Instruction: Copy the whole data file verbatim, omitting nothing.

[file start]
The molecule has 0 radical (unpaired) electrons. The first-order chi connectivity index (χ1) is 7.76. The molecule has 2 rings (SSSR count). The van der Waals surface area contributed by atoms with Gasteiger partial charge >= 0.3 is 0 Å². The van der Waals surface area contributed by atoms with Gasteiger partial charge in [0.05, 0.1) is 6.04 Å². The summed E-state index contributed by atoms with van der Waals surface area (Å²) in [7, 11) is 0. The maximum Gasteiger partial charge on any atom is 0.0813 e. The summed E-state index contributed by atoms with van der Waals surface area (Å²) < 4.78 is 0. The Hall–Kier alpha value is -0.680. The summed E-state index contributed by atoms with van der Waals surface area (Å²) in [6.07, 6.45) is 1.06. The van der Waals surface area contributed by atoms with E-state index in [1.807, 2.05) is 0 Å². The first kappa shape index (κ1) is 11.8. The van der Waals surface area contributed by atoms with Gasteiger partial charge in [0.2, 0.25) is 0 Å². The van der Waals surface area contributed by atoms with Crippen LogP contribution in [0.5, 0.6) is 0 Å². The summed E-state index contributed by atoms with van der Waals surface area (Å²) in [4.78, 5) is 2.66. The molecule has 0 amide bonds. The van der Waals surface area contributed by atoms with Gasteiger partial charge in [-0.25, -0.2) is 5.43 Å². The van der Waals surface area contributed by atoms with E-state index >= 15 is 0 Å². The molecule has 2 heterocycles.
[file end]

The molecule has 0 radical (unpaired) electrons. The first-order chi connectivity index (χ1) is 7.76. The molecule has 2 rings (SSSR count). The van der Waals surface area contributed by atoms with Gasteiger partial charge >= 0.3 is 0 Å². The van der Waals surface area contributed by atoms with Gasteiger partial charge in [0.05, 0.1) is 6.04 Å². The summed E-state index contributed by atoms with van der Waals surface area (Å²) in [7, 11) is 0. The maximum Gasteiger partial charge on any atom is 0.0813 e. The summed E-state index contributed by atoms with van der Waals surface area (Å²) < 4.78 is 0. The Hall–Kier alpha value is -0.680. The summed E-state index contributed by atoms with van der Waals surface area (Å²) in [6.07, 6.45) is 1.06. The van der Waals surface area contributed by atoms with E-state index in [1.807, 2.05) is 0 Å². The first kappa shape index (κ1) is 11.8. The van der Waals surface area contributed by atoms with Gasteiger partial charge in [0.2, 0.25) is 0 Å². The van der Waals surface area contributed by atoms with Crippen LogP contribution in [0.5, 0.6) is 0 Å². The summed E-state index contributed by atoms with van der Waals surface area (Å²) in [4.78, 5) is 2.66. The molecule has 0 amide bonds. The van der Waals surface area contributed by atoms with Gasteiger partial charge in [-0.25, -0.2) is 5.43 Å². The van der Waals surface area contributed by atoms with E-state index >= 15 is 0 Å². The molecule has 2 heterocycles.